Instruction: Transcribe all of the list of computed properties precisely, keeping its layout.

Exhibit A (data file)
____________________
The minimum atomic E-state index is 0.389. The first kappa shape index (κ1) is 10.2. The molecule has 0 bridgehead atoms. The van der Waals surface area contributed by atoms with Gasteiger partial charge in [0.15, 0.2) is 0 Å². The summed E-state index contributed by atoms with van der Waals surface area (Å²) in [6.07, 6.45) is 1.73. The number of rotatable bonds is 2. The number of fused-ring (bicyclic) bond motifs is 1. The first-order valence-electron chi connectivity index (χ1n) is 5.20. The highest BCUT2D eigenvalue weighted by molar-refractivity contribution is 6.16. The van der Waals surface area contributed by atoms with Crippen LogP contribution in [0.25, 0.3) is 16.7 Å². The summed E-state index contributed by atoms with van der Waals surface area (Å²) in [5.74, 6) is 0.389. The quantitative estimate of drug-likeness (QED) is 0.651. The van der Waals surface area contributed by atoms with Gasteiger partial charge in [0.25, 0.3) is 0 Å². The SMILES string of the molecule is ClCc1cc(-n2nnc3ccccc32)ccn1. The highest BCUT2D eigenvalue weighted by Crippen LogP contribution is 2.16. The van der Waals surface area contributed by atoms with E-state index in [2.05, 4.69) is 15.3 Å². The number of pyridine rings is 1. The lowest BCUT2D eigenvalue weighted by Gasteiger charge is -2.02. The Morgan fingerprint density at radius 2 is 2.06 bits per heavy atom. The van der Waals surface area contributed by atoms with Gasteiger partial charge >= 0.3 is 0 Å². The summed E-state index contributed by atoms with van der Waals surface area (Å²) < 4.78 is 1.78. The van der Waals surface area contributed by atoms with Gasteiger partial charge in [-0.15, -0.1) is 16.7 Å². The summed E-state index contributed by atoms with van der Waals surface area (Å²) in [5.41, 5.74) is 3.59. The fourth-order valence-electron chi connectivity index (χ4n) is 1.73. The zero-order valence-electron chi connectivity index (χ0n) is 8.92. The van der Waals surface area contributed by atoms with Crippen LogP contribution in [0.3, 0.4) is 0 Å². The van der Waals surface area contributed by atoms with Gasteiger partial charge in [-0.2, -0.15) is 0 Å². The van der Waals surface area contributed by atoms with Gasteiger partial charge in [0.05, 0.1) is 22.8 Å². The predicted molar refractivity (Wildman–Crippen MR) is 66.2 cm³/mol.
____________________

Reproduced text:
The minimum atomic E-state index is 0.389. The first kappa shape index (κ1) is 10.2. The molecule has 0 bridgehead atoms. The van der Waals surface area contributed by atoms with Gasteiger partial charge in [0.15, 0.2) is 0 Å². The summed E-state index contributed by atoms with van der Waals surface area (Å²) in [6.07, 6.45) is 1.73. The number of rotatable bonds is 2. The number of fused-ring (bicyclic) bond motifs is 1. The first-order valence-electron chi connectivity index (χ1n) is 5.20. The highest BCUT2D eigenvalue weighted by molar-refractivity contribution is 6.16. The van der Waals surface area contributed by atoms with Crippen LogP contribution in [0.25, 0.3) is 16.7 Å². The summed E-state index contributed by atoms with van der Waals surface area (Å²) in [5.74, 6) is 0.389. The quantitative estimate of drug-likeness (QED) is 0.651. The van der Waals surface area contributed by atoms with Gasteiger partial charge in [0.25, 0.3) is 0 Å². The SMILES string of the molecule is ClCc1cc(-n2nnc3ccccc32)ccn1. The highest BCUT2D eigenvalue weighted by Crippen LogP contribution is 2.16. The van der Waals surface area contributed by atoms with E-state index in [2.05, 4.69) is 15.3 Å². The number of pyridine rings is 1. The lowest BCUT2D eigenvalue weighted by Gasteiger charge is -2.02. The Morgan fingerprint density at radius 2 is 2.06 bits per heavy atom. The van der Waals surface area contributed by atoms with Gasteiger partial charge >= 0.3 is 0 Å². The summed E-state index contributed by atoms with van der Waals surface area (Å²) < 4.78 is 1.78. The van der Waals surface area contributed by atoms with Gasteiger partial charge in [-0.15, -0.1) is 16.7 Å². The summed E-state index contributed by atoms with van der Waals surface area (Å²) in [5.41, 5.74) is 3.59. The fourth-order valence-electron chi connectivity index (χ4n) is 1.73. The zero-order valence-electron chi connectivity index (χ0n) is 8.92. The van der Waals surface area contributed by atoms with Crippen LogP contribution in [0.3, 0.4) is 0 Å². The van der Waals surface area contributed by atoms with Gasteiger partial charge in [-0.2, -0.15) is 0 Å². The van der Waals surface area contributed by atoms with Gasteiger partial charge in [0.05, 0.1) is 22.8 Å². The predicted molar refractivity (Wildman–Crippen MR) is 66.2 cm³/mol.